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3.7.08

Oppression Vs. Privilege

Ampersand says that by his current working definitions, oppression and privilege are simply the opposites of each other. He defines them as follows:

Oppression is a system whereby:

1) A group “A” is systematically mistreated in comparison to non-As in a given social context.

2) The distinctive traits of group “A” are viewed as exceptions to the “unmarked” or “default” traits of a “normal” member of society.

3) Members of group “A” are effectively prevented from holding a significant number of high leadership positions in society’s controlling institutions.

Privilege is a system whereby:

1) A group “B” is systematically, unfairly advantaged in comparison to non-Bs in a given social context.

2) The distinctive traits of group “B” are viewed as the “unmarked” or “default” traits of a “normal” member of society.

3) Members of group “B” hold a near-monopoly on the high leadership positions of society’s controlling institutions.


My first thought, left in the comments at Alas, is that I would remove point 3 from both definitions — lack of leadership positions is a likely consequence (and a common reinforcing mechanism) of oppression as defined in points 1 and 2, but I don’t see why it needs to be elevated to definitional status. Also, it’s potentially distracting, since it implies that "number of As in leadership positions" is a simple measuring stick for level of oppression (and there are cases where I’d say oppression is still present despite things being fine on the number-in-leadership front — Christians being privileged over Jews comes to mind).

Second, I would change "non-A" to "B" in the oppression definition, because oppression is always relative to a specific oppressor group. For example, black people are oppressed because they're systematically mistreated relative to white people, but not necessarily relative to any other non-black group such as Native Americans.

Finally, I think that while points 1 and 2 are both part of both definitions, I would reverse their order in the case of privilege. As I see it, the core of the concept of oppression is the harm it does to the oppressed -- being oppressed means bad stuff happens to you in a particular way. In the case of privilege, on the other hand, I think the mechanism is what's central. Privilege is about being seen (by yourself and others) as unmarked and normative, and feeling entitled to have the world operate on that assumption. Advantages flow to the privileged person, and harms to the oppressed, as a consequence of that mechanism. When one person tells another "check your privilege," they aren't saying "think about how good you have it!" so much as they're saying "remember that not everybody is, or should be, like you!" It's a subtle distinction, because the two parts do go together, but I think the words are not quite opposites because they stress different elements of systemic inequality.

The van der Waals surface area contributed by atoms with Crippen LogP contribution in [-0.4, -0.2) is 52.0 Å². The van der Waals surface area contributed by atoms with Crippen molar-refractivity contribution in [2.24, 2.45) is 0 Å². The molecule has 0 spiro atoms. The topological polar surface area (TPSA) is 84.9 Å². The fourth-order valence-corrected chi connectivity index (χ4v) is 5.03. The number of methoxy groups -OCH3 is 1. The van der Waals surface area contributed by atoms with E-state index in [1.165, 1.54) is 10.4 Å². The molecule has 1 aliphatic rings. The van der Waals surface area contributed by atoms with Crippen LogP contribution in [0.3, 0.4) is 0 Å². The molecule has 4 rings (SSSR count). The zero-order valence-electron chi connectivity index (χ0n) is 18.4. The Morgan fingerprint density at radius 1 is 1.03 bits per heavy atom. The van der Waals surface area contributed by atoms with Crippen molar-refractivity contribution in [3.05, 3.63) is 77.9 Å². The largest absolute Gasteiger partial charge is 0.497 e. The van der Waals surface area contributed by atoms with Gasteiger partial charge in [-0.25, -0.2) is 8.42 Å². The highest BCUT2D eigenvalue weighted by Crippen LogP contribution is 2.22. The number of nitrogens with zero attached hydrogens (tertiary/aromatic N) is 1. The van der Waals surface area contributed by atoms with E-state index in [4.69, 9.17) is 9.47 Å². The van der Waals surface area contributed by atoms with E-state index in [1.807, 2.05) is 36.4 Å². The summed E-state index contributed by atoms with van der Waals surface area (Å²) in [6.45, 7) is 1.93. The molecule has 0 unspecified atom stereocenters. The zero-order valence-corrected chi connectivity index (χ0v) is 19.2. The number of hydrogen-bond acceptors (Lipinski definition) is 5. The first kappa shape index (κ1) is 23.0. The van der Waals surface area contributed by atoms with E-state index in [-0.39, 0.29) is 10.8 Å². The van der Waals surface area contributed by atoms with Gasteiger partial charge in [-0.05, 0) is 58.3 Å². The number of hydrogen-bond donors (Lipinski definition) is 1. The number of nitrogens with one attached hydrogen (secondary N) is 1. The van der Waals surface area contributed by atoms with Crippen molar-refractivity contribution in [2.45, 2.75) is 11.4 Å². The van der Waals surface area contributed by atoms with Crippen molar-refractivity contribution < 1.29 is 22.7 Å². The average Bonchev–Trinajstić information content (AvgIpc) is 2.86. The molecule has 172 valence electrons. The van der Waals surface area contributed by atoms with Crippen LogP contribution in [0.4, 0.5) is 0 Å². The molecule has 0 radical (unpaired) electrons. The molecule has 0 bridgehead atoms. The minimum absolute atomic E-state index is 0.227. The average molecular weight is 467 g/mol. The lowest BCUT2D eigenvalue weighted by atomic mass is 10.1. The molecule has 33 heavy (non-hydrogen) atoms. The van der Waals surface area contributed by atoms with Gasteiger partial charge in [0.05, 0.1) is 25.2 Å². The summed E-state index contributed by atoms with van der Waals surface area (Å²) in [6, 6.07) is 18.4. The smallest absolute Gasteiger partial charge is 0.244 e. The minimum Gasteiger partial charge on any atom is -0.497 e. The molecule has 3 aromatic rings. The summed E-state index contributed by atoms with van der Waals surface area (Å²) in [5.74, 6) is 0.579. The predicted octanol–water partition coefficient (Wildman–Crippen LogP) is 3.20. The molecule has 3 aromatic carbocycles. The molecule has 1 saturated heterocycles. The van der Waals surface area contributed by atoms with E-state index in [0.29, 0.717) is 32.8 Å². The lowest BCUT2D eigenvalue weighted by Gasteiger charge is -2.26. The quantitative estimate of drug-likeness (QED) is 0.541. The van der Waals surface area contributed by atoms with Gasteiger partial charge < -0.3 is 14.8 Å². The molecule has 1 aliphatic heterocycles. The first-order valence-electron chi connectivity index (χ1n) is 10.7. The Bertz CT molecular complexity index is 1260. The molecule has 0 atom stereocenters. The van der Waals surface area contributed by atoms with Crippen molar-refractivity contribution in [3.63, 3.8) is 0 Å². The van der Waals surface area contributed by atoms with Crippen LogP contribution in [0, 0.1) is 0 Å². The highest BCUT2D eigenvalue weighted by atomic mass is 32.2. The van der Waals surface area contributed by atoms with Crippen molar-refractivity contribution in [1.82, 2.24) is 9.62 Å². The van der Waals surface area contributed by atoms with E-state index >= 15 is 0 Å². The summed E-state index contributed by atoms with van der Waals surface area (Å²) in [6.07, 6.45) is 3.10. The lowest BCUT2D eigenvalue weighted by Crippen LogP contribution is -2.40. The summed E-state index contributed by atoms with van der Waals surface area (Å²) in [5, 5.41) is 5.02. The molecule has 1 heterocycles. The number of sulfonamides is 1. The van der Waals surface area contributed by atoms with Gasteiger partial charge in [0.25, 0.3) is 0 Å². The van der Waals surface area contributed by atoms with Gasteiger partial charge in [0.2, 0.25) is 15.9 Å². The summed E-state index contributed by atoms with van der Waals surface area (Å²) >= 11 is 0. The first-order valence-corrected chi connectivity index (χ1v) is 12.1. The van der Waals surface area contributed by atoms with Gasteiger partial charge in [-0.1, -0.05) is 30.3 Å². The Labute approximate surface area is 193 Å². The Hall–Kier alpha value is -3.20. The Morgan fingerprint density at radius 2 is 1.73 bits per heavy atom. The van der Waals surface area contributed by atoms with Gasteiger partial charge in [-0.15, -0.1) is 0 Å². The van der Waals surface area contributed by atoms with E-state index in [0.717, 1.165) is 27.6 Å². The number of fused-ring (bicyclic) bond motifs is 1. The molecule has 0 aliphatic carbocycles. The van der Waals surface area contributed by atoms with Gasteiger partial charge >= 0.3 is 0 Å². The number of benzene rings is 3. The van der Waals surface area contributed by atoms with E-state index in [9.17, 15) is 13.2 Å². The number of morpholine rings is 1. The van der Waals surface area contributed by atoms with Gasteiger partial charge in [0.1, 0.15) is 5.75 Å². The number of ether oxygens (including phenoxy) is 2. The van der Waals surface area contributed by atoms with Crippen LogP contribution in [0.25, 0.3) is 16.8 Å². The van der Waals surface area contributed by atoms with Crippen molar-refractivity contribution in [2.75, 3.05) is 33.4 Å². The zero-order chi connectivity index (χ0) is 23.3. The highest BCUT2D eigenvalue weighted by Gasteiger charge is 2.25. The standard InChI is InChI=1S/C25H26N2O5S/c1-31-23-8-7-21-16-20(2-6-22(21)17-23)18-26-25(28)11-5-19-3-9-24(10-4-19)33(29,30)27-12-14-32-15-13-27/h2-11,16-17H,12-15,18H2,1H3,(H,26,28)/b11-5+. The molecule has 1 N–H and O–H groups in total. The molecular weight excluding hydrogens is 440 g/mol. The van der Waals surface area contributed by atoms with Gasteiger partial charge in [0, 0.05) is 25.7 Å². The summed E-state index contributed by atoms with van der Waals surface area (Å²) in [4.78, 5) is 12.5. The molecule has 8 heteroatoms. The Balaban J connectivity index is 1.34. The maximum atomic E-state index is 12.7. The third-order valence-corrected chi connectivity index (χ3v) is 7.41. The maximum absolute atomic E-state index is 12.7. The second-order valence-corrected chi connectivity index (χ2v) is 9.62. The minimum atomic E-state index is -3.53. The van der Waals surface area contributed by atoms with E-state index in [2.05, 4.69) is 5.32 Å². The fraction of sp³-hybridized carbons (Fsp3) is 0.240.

2 Comments:

Blogger Alon Levy said...

What you say about privilege and oppression only applies to one specific form of oppression, that inflicted by a majority on a minority. There are plenty of forms of oppression inflicted by a privileged minority, whose members often justify oppression using their markedness. In those cases, the privileged minority may be geographically segregated, or it may live in gated communities, but it is always painfully aware of its precarious status.

Real-world examples include Serbians in Yugoslavia in the late 1980s, South Africa under apartheid, colonial white elites in Africa and Latin America, and to some extent Israel. Israel's Jews are a majority, but they think in terms of the entire Middle East, in which Arabs outnumber them by a factor of about 30.

2:03 AM  
Anonymous Anonymous said...

Isn't 'freedom' the opposite of oppression? Simple as that?

7:34 PM  

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